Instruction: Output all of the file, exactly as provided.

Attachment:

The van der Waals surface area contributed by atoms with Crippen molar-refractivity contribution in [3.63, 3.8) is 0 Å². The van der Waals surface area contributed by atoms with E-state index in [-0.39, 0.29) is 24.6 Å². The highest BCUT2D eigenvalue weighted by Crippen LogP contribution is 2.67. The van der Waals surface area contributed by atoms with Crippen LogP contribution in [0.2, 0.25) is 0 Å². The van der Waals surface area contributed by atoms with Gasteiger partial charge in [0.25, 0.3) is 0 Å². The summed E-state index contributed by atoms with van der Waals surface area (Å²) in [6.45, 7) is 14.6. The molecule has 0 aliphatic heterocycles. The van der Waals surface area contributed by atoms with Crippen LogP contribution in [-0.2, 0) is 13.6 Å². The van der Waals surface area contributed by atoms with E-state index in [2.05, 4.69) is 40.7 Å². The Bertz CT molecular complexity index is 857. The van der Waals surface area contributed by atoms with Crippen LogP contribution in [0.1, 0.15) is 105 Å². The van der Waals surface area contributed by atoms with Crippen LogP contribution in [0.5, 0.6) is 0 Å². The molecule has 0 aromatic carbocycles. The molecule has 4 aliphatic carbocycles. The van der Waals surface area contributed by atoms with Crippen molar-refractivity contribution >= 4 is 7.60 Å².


The van der Waals surface area contributed by atoms with Crippen molar-refractivity contribution in [3.63, 3.8) is 0 Å². The van der Waals surface area contributed by atoms with E-state index in [-0.39, 0.29) is 24.6 Å². The highest BCUT2D eigenvalue weighted by Crippen LogP contribution is 2.67. The van der Waals surface area contributed by atoms with Crippen LogP contribution in [0.2, 0.25) is 0 Å². The van der Waals surface area contributed by atoms with Gasteiger partial charge in [0.25, 0.3) is 0 Å². The summed E-state index contributed by atoms with van der Waals surface area (Å²) in [6.45, 7) is 14.6. The molecule has 0 aliphatic heterocycles. The van der Waals surface area contributed by atoms with Crippen LogP contribution in [-0.2, 0) is 13.6 Å². The van der Waals surface area contributed by atoms with E-state index in [2.05, 4.69) is 40.7 Å². The Bertz CT molecular complexity index is 857. The van der Waals surface area contributed by atoms with Crippen LogP contribution in [0.1, 0.15) is 105 Å². The van der Waals surface area contributed by atoms with Crippen LogP contribution in [0.5, 0.6) is 0 Å². The molecule has 0 aromatic carbocycles. The molecule has 4 aliphatic carbocycles. The van der Waals surface area contributed by atoms with Crippen molar-refractivity contribution >= 4 is 7.60 Å².